Blogging has had a very positive impact on my work to date. Writing a blog is almost like doing 2 or 3 Journal Club presentations every week! It has forced me to stay up-to-date on the latest studies in my field of research, and has also helped me to develop my understanding of a number of issues (it’s one thing to skim through a paper, but it’s another thing entirely to write an intelligible blog post about it!) Blogging has also been tremendously helpful in preparing for conferences – responding to comments and questions online is very similar to responding to questions following a presentation (but in a much less stressful environment). As a result, it has made me a much more confident writer and speaker, which has direct benefits in my day-to-day work. And finally, blogging has been a very effective means of spreading the word about my own area of research, which is the whole reason I got into blogging in the first place!
When and how did you first discover science blogs? What are some of your favourites? Have you discovered any cool science blogs by the participants at the Conference?
I first discovered science blogs (and ScienceBlogs) in SEED magazine. My girlfriend bought me the magazine on a whim and I absolutely loved it, and when I saw an ad for ScienceBlogs I knew it was something that I had to check out. Around the same time my labmate Peter and I stumbled upon the blogs of Drs Arya Sharma and Yoni Freedhoff, two physicians who specialize in the treatment of obesity. That was when we realized that science blogging was something we wanted to get involved with.
For me personally, the coolest part of ScienceOnline2010 was meeting the bloggers that I have been following for the past few years. This includes people like yourself, Ed Yong, Scicurious, the gang from Science Based Medicine, and Dave Munger to name just a few. It was especially nice to meet Dave as he’s not only a phenomenal writer, but also because he has done such great work promoting peer-reviewed research via ResearchBlogging.org.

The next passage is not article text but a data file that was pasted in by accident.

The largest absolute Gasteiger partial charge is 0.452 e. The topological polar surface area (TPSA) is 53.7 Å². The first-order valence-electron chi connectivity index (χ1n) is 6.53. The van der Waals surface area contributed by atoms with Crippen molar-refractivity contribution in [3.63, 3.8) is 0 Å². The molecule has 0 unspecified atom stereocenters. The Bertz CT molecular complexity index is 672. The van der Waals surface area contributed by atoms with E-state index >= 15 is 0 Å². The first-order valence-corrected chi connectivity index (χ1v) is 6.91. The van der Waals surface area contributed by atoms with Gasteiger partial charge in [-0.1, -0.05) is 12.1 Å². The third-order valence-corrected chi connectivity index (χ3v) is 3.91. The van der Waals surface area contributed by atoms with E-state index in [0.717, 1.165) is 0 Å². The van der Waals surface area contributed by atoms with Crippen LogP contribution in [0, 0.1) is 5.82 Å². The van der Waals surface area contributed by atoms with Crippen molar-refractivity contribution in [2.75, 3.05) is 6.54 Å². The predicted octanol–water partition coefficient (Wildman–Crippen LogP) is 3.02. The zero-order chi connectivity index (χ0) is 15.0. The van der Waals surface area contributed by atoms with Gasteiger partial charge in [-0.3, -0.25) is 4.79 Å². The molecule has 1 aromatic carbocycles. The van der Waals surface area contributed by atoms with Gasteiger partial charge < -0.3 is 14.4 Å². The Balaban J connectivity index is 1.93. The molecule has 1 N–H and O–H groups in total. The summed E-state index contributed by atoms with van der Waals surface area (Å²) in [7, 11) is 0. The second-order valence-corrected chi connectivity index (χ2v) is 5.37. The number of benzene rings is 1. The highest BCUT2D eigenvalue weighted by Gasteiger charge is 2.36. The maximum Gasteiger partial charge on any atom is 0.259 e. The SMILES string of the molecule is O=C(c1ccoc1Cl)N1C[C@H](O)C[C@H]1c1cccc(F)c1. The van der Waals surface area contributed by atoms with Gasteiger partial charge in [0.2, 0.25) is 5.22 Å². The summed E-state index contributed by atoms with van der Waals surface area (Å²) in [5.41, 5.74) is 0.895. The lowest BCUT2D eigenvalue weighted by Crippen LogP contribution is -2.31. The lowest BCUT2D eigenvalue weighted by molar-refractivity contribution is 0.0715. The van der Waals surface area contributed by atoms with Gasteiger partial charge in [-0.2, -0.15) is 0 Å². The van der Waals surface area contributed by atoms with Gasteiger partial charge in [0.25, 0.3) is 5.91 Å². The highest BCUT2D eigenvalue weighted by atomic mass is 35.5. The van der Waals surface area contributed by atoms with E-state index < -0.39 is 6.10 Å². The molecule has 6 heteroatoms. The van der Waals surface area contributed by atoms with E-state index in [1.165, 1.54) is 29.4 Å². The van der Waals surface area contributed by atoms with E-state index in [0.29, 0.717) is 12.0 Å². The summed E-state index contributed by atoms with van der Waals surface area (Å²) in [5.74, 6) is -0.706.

What was the best aspect of ScienceOnline2010 for you? Any suggestions for next year? Is there anything that happened at this Conference – a session, something someone said or did or wrote – that will change the way you think about science communication, or something that you will take with you to your job, blog-reading and blog-writing?
The best part for me was meeting all of the other participants. There were some incredibly talented science-communicators in attendance, and it was a lot of fun to be able to learn from them. Rebecca Skloot’s session on pitching story ideas was especially useful, and gave me a much better understanding of how to frame a story in a way that appeals to journalists, which is an extremely important skill as a researcher.
This year’s conference featured some top-notch science-communicators (Michael Specter, Ed Yong, Rebecca Skloot, Carl Zimmer, etc); I’d love to see next year’s conference bring in a few more top-notch researchers – maybe a Nobel Prize winner or prominent researcher like Brian Greene or Freeman Dyson. This year’s conference helped me learn a lot about science communication from the perspective of journalists and bloggers, but I feel it would be extremely useful to hear what these top researchers could add to the discussion.
Thanks again for all the hard work that you and Anton put into the conference, it was an amazing experience!
It was so nice to meet you in person and thank you for the interview. I hope to see you again next January.